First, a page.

As the cliché goes, everything is bigger in the states. However, its not just the portions and personalities that are supersized, and if youre planning a road trip in America sometime soon youll need to brace yourself for size of the roads youll be driving on. If you thought the M62 from Hull to Liverpool was a long wild trek, think again.
Its not just the size of the place thats different, and if youre new to driving in the U.S.A, its a good idea to brush up on a few pointers and expectations before you hit the highways. As it turns out, driving in America is a little more complex than simply remembering to stick to the right (or wrong) side of the road.
Luckily, youve come to the right place. Simply read Bristol Streets guide to driving in America, and youll be driving like a true Yankee in no time.
Before you go
Remember to get all your legal documents in order. Dull, we know, but in the unlikely event youre involved in an accident or trouble, having the right documentation could mark the difference between continuing your holiday in peace and shelling out hundreds of dollars on unexpected legal fees.
Not forgetting to take the essentials is easy, and shouldnt take too long to sort out. So long as you have the below with you, youll be sorted.
Valid non-provisional driving license
International Driving Permit a legal requirement in some states, and heavily recommended countrywide.
Vehicle registration documentation (Vc5)
Up to date travel insurance and proof documents
Visa (if youll be staying for more than 90 days)
Oh, and it might sound obvious, but dont forget to rent a car, and check the regulations; most states require drivers of rental vehicles to be over 25. If youre planning a one way road trip, many US car rental providers will be able to accommodate for this, but make sure this is the case before you end up having to drive hundreds of miles back on yourself after a call from an angry agency.
U.S.A Driving Laws
Whilst from the outside the U.S may look like one huge nation, in reality its perhaps more apt to look at it like a collection of 50 different countries with their own culture, identity, and laws. Each U.S state has its own specific laws and rules, and if youre travelling from state to state its important to remember this.
The individual driving regulations are too numerous to list here, and the best way to get an insight is to ask about any specific laws when you pick your vehicle up, and check road guidebooks to make sure youre not unwittingly committing any offences.
However, there are a number of rules that are pretty much universal throughout the country:
Drive on the right this might sound obvious, but youd be amazed at how many British drivers forget and end up careering head on into oncoming traffic.
At lights, only set off on the green light whilst accelerating on amber might be tolerated in the UK, doing this stateside isnt.
Dont undertake this is illegal, and will result in anger from native drivers, as well as a fine from traffic police if you get caught out.
Unless signs say otherwise, the speed limit is 65 across all states. In built up areas, this lowers to 30.
Never overtake a school bus if it has rear lights flashing this is illegal.
Unless otherwise specified, right turns are permitted at red lights.
When coming to a crossroad or junction, right of way is given to the driver who arrived first.
Also, not technically a driving law, but its general etiquette that drivers pay for petrol before filling up. This is a common cause of confusion for UK motorists, who often get into trouble for filling up and then paying afterwards. However, the process is simple; just hand over an amount of money, fill up, then collect any change afterwards.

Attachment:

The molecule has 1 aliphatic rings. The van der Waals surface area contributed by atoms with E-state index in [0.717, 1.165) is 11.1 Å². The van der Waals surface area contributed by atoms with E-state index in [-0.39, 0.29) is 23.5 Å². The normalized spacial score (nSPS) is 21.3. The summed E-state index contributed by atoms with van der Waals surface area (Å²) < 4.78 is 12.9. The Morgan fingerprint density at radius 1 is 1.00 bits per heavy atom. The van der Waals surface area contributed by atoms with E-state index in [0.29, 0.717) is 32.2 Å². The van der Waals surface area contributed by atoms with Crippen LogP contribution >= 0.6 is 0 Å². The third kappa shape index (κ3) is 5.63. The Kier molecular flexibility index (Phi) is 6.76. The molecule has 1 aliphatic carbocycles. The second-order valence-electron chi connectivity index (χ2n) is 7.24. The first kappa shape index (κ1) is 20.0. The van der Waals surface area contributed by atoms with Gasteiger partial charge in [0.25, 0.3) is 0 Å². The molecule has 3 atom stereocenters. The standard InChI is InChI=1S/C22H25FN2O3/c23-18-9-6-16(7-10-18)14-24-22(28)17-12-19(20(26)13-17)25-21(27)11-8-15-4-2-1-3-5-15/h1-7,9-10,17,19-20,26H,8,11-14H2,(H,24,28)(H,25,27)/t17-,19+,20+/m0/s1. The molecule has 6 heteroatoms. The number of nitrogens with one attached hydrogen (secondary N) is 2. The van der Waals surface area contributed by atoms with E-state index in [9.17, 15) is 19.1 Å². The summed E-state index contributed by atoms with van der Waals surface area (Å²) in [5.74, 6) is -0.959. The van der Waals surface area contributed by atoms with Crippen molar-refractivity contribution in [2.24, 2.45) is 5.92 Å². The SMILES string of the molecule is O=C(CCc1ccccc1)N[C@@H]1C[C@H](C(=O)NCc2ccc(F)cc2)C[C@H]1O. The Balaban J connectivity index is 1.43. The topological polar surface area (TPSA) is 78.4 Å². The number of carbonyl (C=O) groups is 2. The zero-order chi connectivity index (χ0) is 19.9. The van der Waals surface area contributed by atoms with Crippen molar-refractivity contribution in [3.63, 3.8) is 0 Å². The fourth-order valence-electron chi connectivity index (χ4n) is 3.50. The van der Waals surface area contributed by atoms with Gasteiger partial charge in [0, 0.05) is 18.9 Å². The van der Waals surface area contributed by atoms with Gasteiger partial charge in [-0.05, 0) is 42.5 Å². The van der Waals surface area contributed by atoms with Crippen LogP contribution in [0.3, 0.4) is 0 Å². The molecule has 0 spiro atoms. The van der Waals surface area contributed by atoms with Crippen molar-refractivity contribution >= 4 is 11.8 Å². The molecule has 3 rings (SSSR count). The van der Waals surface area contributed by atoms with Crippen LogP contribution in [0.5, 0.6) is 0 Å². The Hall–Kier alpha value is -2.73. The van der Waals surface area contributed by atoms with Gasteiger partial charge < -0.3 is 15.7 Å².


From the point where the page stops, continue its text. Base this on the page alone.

Generally, the condition of most major roads will be better than what youre used to in the UK. Most states are performing continual improvements to roads and highways, meaning that potholes and uneven surfaces are relatively rare.
Whilst this might improve your overall driving experience, the prevalence of roadwork brings up another perhaps not so good point traffic. Traffic is a common problem in most U.S cities, with lengthy jams and congestion being an everyday occurrence. Getting stuck in a gridlock is bound to happen at some point if youll mainly be driving in busy cities, but with a little planning to avoid rush hours and roadwork you should be able to avoid the worst.
The U.S.A is huge, and if youre planning to travel through a lot of it youll encounter an equally huge variation in environment and weather conditions. The green and pleasant (grey and wet) U.K this aint, and depending on where you are and the distances youre covering, in a few days driving you could be passing through dusty plains, the searing heat of the desert, and even snow-capped mountains.
As such, if youre planning to travel interstate youll need to make sure the vehicle youre in is equipped for a variety of terrains and weather conditions. In snowy or wintery conditions, make sure that your tyres are the right tread depth, and make sure to carry a replacement and some additional supplies in case the worst happens. To be doubly safe, you could always fit your tyre with chains; this isnt a legal requirement, but chains will prove useful if youre expecting icy conditions.
When driving through dusty environments, the common advice is to turn your headlights up bright, and slow the speed of your vehicle. If conditions are too bad to see, follow the pull aside, stay alive rule and slowly pull aside to the side of the road until visibility levels get better.
With our guide, driving in America should be easy as pie. If youd like any more information, you can always get in touch with Bristol Street Motors, and well let you know where to find the best information on U.S.A driving.